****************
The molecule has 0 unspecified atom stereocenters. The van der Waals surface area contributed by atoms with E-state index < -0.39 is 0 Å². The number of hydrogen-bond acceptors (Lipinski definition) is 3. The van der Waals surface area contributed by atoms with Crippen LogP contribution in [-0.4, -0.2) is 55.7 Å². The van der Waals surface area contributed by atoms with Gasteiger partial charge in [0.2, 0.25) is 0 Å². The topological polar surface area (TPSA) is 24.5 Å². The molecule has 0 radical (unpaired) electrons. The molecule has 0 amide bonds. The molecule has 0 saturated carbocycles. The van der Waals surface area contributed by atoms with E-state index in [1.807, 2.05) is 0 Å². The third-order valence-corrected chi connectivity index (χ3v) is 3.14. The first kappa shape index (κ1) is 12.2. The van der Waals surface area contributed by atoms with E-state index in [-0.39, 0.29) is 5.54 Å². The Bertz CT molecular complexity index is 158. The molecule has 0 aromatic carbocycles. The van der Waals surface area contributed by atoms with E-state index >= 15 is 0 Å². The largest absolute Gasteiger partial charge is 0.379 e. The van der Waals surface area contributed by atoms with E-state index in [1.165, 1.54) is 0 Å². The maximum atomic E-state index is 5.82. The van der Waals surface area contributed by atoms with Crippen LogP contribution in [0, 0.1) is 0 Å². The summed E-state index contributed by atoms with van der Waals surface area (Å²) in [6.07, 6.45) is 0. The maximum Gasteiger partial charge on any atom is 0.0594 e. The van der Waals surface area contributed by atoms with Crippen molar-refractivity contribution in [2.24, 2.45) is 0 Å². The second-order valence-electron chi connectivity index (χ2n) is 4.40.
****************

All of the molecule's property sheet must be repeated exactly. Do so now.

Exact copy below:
The molecule has 0 unspecified atom stereocenters. The van der Waals surface area contributed by atoms with E-state index < -0.39 is 0 Å². The number of hydrogen-bond acceptors (Lipinski definition) is 3. The van der Waals surface area contributed by atoms with Crippen LogP contribution in [-0.4, -0.2) is 55.7 Å². The van der Waals surface area contributed by atoms with Gasteiger partial charge in [0.2, 0.25) is 0 Å². The topological polar surface area (TPSA) is 24.5 Å². The molecule has 0 radical (unpaired) electrons. The molecule has 0 amide bonds. The molecule has 0 saturated carbocycles. The van der Waals surface area contributed by atoms with E-state index in [1.807, 2.05) is 0 Å². The third-order valence-corrected chi connectivity index (χ3v) is 3.14. The first kappa shape index (κ1) is 12.2. The van der Waals surface area contributed by atoms with E-state index in [-0.39, 0.29) is 5.54 Å². The Bertz CT molecular complexity index is 158. The molecule has 0 aromatic carbocycles. The van der Waals surface area contributed by atoms with E-state index >= 15 is 0 Å². The largest absolute Gasteiger partial charge is 0.379 e. The van der Waals surface area contributed by atoms with E-state index in [1.165, 1.54) is 0 Å². The maximum atomic E-state index is 5.82. The van der Waals surface area contributed by atoms with Crippen LogP contribution in [0, 0.1) is 0 Å². The summed E-state index contributed by atoms with van der Waals surface area (Å²) in [6.07, 6.45) is 0. The maximum Gasteiger partial charge on any atom is 0.0594 e. The van der Waals surface area contributed by atoms with Crippen molar-refractivity contribution in [2.24, 2.45) is 0 Å². The second-order valence-electron chi connectivity index (χ2n) is 4.40.